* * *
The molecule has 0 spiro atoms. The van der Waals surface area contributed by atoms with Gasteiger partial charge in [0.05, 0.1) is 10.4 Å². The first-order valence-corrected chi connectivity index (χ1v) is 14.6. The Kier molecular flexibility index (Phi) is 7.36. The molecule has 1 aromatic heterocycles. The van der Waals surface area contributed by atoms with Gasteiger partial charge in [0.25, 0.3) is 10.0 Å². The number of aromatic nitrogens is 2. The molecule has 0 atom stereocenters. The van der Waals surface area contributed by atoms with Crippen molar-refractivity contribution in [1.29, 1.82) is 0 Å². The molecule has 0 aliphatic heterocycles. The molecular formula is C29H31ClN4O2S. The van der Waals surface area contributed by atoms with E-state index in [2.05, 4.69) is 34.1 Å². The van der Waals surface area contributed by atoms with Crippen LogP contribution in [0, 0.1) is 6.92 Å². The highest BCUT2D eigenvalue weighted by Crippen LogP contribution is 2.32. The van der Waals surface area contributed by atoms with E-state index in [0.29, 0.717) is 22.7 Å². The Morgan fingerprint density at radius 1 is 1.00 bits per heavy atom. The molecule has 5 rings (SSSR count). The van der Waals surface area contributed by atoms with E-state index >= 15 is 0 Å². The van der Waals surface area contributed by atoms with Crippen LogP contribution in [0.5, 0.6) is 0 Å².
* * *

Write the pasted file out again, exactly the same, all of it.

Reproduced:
The molecule has 0 spiro atoms. The van der Waals surface area contributed by atoms with Gasteiger partial charge in [0.05, 0.1) is 10.4 Å². The first-order valence-corrected chi connectivity index (χ1v) is 14.6. The Kier molecular flexibility index (Phi) is 7.36. The molecule has 1 aromatic heterocycles. The van der Waals surface area contributed by atoms with Gasteiger partial charge in [0.25, 0.3) is 10.0 Å². The number of aromatic nitrogens is 2. The molecule has 0 atom stereocenters. The van der Waals surface area contributed by atoms with Crippen molar-refractivity contribution in [1.29, 1.82) is 0 Å². The molecule has 0 aliphatic heterocycles. The molecular formula is C29H31ClN4O2S. The van der Waals surface area contributed by atoms with E-state index in [2.05, 4.69) is 34.1 Å². The van der Waals surface area contributed by atoms with Crippen LogP contribution in [0, 0.1) is 6.92 Å². The highest BCUT2D eigenvalue weighted by Crippen LogP contribution is 2.32. The van der Waals surface area contributed by atoms with E-state index in [0.29, 0.717) is 22.7 Å². The Morgan fingerprint density at radius 1 is 1.00 bits per heavy atom. The molecule has 5 rings (SSSR count). The van der Waals surface area contributed by atoms with E-state index >= 15 is 0 Å². The van der Waals surface area contributed by atoms with Crippen LogP contribution in [0.5, 0.6) is 0 Å².